Liked by 3 people

    1. Agree on the timing and to some extents the popularity of the artist.
      Up until 2012 Rock & Roll was played at pretty much every American sporting event until the NFL banned it so I do think there was an awareness of Glitter in the US. Also, the guy who curated the soundtrack for Joker admitted that Glitter’s notoriety played a part in its selection for that particular scene.

      Liked by 3 people

      1. Ah I see, I didn’t realise that it had become less popular in the US! There’s also, I suppose, a difference between enjoying a ‘disgraced’ artist’s music yourself, and blasting it out to thousands at a sporting event…

        Liked by 1 person

  2. Yep, gotta agree – where do you draw the line? The answer basically seems to be (with music at least) if you’re a one hit wonder, or minor star and do something wrong , you’re gone. If you’re a superstar you’re gonna be played for life ad nauseum no matter what. I haven’t yet come across a ‘pop’ or ‘oldies’ station that refuses to play Michael Jackson or , for that matter anything with Phil Spector and his wall of sound – and he was a convicted murderer – but Glitter, yeah, his song is buried and heaven help anyone who tries to dig it up. Me, I prefer it when the music I love is made by people I respect but I am resigned to being OK with liking some music made by scummy types just like I’d be OK with my car’s oil being changed by a scummy type so long as they put in fresh oil and put the caps back on.

    Liked by 3 people

  3. There’s never been and likely never will be a consensus on art vs the artist. I also agree that popularity has a lot to do with it, as well as the passage of time in some cases. In the case of convicted child predators one would hope that we’d all be happy to have them and their art erased. I understand that art or in this case the reuse of song creates some shock or other perceived value. However, there must have been one or two other pieces of music one might add in this case that didn’t include GG. Great topic and very thought provoking.

    Liked by 3 people

  4. It’s a complicated topic and I’m not sure there’s a general answer. The truth is music artists may be extremely talented but they aren’t angels.

    One of my greatest music heroes of all time, John Lennon, was known for his jealously and slapping his first wife Cynthia Powell. He also wasn’t a great father to Julian. Both things were not cool!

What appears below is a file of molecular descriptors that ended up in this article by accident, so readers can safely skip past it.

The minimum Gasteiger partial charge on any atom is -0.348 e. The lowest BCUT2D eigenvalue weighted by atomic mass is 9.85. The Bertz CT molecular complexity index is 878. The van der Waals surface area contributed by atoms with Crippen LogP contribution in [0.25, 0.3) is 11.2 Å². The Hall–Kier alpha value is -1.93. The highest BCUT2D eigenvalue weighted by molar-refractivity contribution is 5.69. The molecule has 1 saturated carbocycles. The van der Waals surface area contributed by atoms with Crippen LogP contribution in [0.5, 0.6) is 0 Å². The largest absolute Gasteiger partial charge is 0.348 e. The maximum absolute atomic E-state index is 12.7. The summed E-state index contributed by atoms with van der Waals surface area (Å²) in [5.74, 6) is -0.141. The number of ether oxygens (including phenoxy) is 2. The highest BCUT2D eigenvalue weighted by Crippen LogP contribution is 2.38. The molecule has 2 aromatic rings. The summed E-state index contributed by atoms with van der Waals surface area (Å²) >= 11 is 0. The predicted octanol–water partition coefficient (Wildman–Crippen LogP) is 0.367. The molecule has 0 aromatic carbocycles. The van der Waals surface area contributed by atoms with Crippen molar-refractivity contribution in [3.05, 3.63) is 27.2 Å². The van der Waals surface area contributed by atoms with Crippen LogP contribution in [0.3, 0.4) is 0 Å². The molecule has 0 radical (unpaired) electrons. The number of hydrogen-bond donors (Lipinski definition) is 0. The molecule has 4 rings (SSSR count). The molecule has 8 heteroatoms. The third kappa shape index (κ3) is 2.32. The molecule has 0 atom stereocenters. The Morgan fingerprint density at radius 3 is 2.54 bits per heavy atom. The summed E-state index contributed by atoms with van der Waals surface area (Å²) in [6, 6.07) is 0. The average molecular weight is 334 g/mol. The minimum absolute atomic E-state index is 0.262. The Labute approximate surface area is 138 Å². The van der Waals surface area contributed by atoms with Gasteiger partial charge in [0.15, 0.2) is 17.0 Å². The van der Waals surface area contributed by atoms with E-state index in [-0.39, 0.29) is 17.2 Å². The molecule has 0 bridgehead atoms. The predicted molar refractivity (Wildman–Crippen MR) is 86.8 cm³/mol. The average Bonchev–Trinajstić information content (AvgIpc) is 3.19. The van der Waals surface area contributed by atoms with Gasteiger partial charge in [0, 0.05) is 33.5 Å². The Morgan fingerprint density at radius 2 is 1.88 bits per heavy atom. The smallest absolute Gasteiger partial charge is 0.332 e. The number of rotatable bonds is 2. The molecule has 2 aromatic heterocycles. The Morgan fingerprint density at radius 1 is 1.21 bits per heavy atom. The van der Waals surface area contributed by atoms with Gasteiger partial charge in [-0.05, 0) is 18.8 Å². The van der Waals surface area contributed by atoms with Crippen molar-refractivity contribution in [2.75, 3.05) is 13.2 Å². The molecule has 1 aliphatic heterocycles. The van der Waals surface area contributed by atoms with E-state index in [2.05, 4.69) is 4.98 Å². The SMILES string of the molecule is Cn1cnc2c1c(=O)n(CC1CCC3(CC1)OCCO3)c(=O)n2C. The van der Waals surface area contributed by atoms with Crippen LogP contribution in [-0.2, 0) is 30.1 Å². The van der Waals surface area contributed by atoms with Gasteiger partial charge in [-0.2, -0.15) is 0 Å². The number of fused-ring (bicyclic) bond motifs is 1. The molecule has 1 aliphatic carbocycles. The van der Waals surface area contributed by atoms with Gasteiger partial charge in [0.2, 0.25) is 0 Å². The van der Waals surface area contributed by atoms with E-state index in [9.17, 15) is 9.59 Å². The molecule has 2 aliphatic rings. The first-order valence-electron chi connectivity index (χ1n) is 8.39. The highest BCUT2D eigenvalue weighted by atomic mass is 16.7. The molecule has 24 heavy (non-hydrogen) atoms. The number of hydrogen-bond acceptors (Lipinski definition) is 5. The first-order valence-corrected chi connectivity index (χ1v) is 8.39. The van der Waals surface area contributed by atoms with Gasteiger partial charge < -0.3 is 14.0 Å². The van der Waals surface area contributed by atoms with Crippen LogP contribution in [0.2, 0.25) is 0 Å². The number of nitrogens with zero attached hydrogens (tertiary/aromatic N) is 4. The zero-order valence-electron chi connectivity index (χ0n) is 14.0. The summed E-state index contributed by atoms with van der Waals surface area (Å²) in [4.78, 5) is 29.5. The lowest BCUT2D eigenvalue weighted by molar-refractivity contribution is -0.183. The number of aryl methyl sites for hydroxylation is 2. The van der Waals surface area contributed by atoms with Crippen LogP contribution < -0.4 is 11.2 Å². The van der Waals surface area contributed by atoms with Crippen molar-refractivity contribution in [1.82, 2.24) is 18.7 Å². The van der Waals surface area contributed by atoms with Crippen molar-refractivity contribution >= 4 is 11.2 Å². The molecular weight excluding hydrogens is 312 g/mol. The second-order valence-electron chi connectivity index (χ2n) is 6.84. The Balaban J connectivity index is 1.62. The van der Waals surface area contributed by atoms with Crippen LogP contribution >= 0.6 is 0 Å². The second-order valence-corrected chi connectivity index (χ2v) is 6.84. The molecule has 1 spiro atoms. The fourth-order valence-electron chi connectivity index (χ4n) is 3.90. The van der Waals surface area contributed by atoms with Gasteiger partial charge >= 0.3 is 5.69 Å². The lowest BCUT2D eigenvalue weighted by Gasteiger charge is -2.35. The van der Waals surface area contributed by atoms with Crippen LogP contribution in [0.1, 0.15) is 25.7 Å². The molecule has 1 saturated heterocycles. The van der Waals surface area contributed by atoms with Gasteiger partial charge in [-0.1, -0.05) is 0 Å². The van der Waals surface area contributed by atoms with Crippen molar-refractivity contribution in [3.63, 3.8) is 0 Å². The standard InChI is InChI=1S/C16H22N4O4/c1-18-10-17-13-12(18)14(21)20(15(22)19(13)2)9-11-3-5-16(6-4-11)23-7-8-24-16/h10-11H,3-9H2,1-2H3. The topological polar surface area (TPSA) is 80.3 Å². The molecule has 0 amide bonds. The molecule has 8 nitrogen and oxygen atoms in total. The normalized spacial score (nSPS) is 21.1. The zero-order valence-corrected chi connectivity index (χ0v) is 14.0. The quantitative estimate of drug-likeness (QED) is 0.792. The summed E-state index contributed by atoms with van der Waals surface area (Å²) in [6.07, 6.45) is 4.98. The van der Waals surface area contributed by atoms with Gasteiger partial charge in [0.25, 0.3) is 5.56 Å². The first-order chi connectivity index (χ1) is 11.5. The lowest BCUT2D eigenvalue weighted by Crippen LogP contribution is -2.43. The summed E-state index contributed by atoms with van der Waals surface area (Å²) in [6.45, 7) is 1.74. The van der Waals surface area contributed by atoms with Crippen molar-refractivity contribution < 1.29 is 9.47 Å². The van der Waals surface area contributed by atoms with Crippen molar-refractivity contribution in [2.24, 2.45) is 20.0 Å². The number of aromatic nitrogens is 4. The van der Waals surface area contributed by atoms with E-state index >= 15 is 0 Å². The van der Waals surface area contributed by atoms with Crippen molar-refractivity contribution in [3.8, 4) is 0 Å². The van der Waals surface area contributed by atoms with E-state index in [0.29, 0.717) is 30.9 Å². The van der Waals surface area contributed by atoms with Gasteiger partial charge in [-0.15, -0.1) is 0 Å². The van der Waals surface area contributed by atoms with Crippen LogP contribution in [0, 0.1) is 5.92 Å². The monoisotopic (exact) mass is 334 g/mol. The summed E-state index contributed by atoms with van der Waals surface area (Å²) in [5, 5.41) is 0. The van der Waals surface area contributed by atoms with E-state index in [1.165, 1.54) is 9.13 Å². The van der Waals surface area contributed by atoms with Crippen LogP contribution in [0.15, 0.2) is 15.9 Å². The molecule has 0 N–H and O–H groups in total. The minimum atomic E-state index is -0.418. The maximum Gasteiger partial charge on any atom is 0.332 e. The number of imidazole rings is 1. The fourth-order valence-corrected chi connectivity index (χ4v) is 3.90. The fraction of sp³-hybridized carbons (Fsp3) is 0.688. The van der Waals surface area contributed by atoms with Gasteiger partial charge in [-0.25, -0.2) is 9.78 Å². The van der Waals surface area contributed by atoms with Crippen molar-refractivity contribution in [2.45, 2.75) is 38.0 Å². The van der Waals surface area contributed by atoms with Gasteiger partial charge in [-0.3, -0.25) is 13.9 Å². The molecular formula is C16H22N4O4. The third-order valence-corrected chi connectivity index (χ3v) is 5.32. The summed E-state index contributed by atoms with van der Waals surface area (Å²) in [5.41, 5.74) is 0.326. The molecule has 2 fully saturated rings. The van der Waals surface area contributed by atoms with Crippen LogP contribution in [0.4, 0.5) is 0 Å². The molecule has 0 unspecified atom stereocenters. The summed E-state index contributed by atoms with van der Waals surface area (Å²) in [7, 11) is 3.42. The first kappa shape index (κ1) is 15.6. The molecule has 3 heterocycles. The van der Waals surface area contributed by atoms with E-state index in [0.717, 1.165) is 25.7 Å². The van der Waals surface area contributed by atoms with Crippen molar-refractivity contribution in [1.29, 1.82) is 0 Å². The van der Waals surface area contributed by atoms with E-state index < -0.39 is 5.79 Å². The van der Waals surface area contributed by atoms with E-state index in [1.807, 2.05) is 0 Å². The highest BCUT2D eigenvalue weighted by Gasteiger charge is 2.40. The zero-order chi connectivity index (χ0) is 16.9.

“Mr. Rock & Roll” Chuck Berry did time in the ’60s for having transported a 14-year-old girl across state lines to have sex and later on also faced other sexual abuse allegations.

    You mentioned Michael Jackson.

    There are countless other examples.

    The extent to which I can compartmentalize varies from case by case. The Beatles remain my favorite band of all time, and I also love many of John Lennon’s solo songs. His active support for peace helped redeem himself.

    I also still listen to Chuck Berry. He didn’t invent rock & roll, but rock & roll wouldn’t have been the same. He was a great lyricist and a cool guitarist.

    On the other hand, I have a bigger problem with Van Morrison who joined the loonies spreading crazy conspiracy theories about COVID. Eric Clapton happily joined him. Both arguably put lives at risk! Of course, this doesn’t change they were excellent artists. That said, I will no longer buy any new music they may release or proactively cover them on my blog.

    Liked by 2 people

  5. Yea I don’t believe in cancelling people…I just don’t an d I do believe people are starting to rebel against it some now.
    Is it possible to separate the art from the artist? I do it all of the time. You know I’m a huge Beatles fan…I didn’t move to India, take LSD or marry Yoko because they did…The art is why I listen in the first place.

    Liked by 3 people

      1. My point is…let things work naturally. I still enjoy Woody Allen movies…I would not let him babysit a daughter or anyone else…but the man is a great director.
        If people don’t want to see their work…they won’t. Look at what happened to Johnny Depp…not that he was completely innocent but…it wasn’t all on him.

        Liked by 2 people

  6. Thought-provoking post and comments. I think the question will be debated for eternity, and it’s one that pulls us in all directions. One of the aspects I feel sad for is the collaborative effort: say, a movie gets cancelled in some quarters because of the criminal actions of one of the actors, then it’s a hard pill to swallow for the rest of the cast, crew and direction who put their personal art into that movie, which now becomes tainted by the action of one.

    Likewise music. I was never a big fan, but felt bad for the rest of the band in Lostprophets when lead singer Ian Watkins was convicted of his horrendous crimes. Would I listen to that band now? No. I really don’t think I could.

    Would I watch a Woody Allen or Polanski movie, or something once produced by Weinstein? Yes, despite feeling conflicted.

    Liked by 2 people

    1. Yep, totally agree. There’s no right or wrong answer, it comes down to the individual and how strongly they feel.
      Also, it’s a great point about the collaborative effort, I was looking forward to seeing that Louis C.K. movie, it had a great ensemble cast, but it will probably never see the light of day now….,_Daddy#:~:text=I%20Love%20You%2C%20Daddy%20is,is%20the%20second%20film%20C.K.

      Liked by 1 person